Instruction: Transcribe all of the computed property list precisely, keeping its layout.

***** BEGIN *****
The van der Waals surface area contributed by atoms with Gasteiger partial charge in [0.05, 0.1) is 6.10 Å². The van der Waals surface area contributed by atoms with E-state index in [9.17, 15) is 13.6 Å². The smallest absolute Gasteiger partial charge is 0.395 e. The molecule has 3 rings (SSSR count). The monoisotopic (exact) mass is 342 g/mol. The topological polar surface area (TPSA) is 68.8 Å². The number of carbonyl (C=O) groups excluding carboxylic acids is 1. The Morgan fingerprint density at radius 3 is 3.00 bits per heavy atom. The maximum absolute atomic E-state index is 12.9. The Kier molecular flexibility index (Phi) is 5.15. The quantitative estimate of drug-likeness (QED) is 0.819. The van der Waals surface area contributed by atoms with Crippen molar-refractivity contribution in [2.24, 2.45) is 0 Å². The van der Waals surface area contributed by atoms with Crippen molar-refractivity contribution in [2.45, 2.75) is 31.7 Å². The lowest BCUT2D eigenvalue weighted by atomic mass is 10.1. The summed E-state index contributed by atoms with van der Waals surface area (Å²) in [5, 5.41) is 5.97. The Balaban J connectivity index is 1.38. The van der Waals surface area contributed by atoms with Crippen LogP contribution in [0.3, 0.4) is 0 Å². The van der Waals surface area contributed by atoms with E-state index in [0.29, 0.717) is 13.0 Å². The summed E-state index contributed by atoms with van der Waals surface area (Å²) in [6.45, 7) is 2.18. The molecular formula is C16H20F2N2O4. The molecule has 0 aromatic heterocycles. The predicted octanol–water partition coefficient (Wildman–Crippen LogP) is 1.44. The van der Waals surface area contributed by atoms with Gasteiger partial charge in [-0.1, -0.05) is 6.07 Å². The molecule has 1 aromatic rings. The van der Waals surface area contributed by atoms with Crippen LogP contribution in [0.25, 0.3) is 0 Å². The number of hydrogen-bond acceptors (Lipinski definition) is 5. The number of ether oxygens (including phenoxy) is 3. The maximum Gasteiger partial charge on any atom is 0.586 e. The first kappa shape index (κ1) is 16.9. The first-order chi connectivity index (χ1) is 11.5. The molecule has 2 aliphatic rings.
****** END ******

The van der Waals surface area contributed by atoms with Gasteiger partial charge in [0.05, 0.1) is 6.10 Å². The van der Waals surface area contributed by atoms with E-state index in [9.17, 15) is 13.6 Å². The smallest absolute Gasteiger partial charge is 0.395 e. The molecule has 3 rings (SSSR count). The monoisotopic (exact) mass is 342 g/mol. The topological polar surface area (TPSA) is 68.8 Å². The number of carbonyl (C=O) groups excluding carboxylic acids is 1. The Morgan fingerprint density at radius 3 is 3.00 bits per heavy atom. The maximum absolute atomic E-state index is 12.9. The Kier molecular flexibility index (Phi) is 5.15. The quantitative estimate of drug-likeness (QED) is 0.819. The van der Waals surface area contributed by atoms with Crippen molar-refractivity contribution in [2.24, 2.45) is 0 Å². The van der Waals surface area contributed by atoms with Crippen molar-refractivity contribution in [2.45, 2.75) is 31.7 Å². The lowest BCUT2D eigenvalue weighted by atomic mass is 10.1. The summed E-state index contributed by atoms with van der Waals surface area (Å²) in [5, 5.41) is 5.97. The Balaban J connectivity index is 1.38. The van der Waals surface area contributed by atoms with Crippen LogP contribution in [0.3, 0.4) is 0 Å². The van der Waals surface area contributed by atoms with E-state index in [0.29, 0.717) is 13.0 Å². The summed E-state index contributed by atoms with van der Waals surface area (Å²) in [6.45, 7) is 2.18. The molecular formula is C16H20F2N2O4. The molecule has 0 aromatic heterocycles. The predicted octanol–water partition coefficient (Wildman–Crippen LogP) is 1.44. The van der Waals surface area contributed by atoms with Gasteiger partial charge in [-0.1, -0.05) is 6.07 Å². The molecule has 1 aromatic rings. The van der Waals surface area contributed by atoms with Crippen LogP contribution in [0.25, 0.3) is 0 Å². The number of hydrogen-bond acceptors (Lipinski definition) is 5. The number of ether oxygens (including phenoxy) is 3. The maximum Gasteiger partial charge on any atom is 0.586 e. The first kappa shape index (κ1) is 16.9. The first-order chi connectivity index (χ1) is 11.5. The molecule has 2 aliphatic rings.